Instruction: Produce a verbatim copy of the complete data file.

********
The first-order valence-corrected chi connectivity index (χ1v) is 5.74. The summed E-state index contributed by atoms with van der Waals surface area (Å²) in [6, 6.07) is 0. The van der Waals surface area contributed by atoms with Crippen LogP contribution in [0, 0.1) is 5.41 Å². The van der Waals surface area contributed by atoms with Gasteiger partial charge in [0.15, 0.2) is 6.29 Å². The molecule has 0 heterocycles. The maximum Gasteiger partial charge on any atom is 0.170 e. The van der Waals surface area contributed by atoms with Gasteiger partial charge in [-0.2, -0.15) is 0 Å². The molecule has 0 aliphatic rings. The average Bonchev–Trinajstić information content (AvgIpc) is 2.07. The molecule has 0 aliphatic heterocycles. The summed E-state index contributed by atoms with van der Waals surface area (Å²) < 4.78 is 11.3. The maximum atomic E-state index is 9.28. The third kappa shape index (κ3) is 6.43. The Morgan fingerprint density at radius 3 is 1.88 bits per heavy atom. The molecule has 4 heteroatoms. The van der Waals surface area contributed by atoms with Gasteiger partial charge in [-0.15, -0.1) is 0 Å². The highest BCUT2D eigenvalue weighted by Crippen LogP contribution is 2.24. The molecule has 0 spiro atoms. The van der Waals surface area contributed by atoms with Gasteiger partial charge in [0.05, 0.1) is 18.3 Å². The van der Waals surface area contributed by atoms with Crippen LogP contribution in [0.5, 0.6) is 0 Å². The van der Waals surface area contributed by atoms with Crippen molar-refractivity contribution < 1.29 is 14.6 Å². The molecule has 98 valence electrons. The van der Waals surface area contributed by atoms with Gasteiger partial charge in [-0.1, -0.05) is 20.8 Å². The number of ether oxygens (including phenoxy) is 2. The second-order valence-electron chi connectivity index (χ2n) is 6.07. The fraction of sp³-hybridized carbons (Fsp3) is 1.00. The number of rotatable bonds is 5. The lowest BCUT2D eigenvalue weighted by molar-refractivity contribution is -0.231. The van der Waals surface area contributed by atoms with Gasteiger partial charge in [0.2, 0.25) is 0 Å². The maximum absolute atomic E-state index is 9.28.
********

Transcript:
The first-order valence-corrected chi connectivity index (χ1v) is 5.74. The summed E-state index contributed by atoms with van der Waals surface area (Å²) in [6, 6.07) is 0. The van der Waals surface area contributed by atoms with Crippen LogP contribution in [0, 0.1) is 5.41 Å². The van der Waals surface area contributed by atoms with Gasteiger partial charge in [0.15, 0.2) is 6.29 Å². The molecule has 0 heterocycles. The maximum Gasteiger partial charge on any atom is 0.170 e. The van der Waals surface area contributed by atoms with Gasteiger partial charge in [-0.2, -0.15) is 0 Å². The molecule has 0 aliphatic rings. The average Bonchev–Trinajstić information content (AvgIpc) is 2.07. The molecule has 0 aliphatic heterocycles. The summed E-state index contributed by atoms with van der Waals surface area (Å²) < 4.78 is 11.3. The maximum atomic E-state index is 9.28. The third kappa shape index (κ3) is 6.43. The Morgan fingerprint density at radius 3 is 1.88 bits per heavy atom. The molecule has 4 heteroatoms. The van der Waals surface area contributed by atoms with Gasteiger partial charge in [-0.15, -0.1) is 0 Å². The highest BCUT2D eigenvalue weighted by Crippen LogP contribution is 2.24. The molecule has 0 spiro atoms. The van der Waals surface area contributed by atoms with Gasteiger partial charge in [0.05, 0.1) is 18.3 Å². The van der Waals surface area contributed by atoms with Crippen LogP contribution in [0.5, 0.6) is 0 Å². The van der Waals surface area contributed by atoms with Crippen molar-refractivity contribution < 1.29 is 14.6 Å². The molecule has 98 valence electrons. The van der Waals surface area contributed by atoms with Gasteiger partial charge in [-0.1, -0.05) is 20.8 Å². The number of ether oxygens (including phenoxy) is 2. The second-order valence-electron chi connectivity index (χ2n) is 6.07. The fraction of sp³-hybridized carbons (Fsp3) is 1.00. The number of rotatable bonds is 5. The lowest BCUT2D eigenvalue weighted by molar-refractivity contribution is -0.231. The van der Waals surface area contributed by atoms with Gasteiger partial charge in [0.2, 0.25) is 0 Å². The maximum absolute atomic E-state index is 9.28.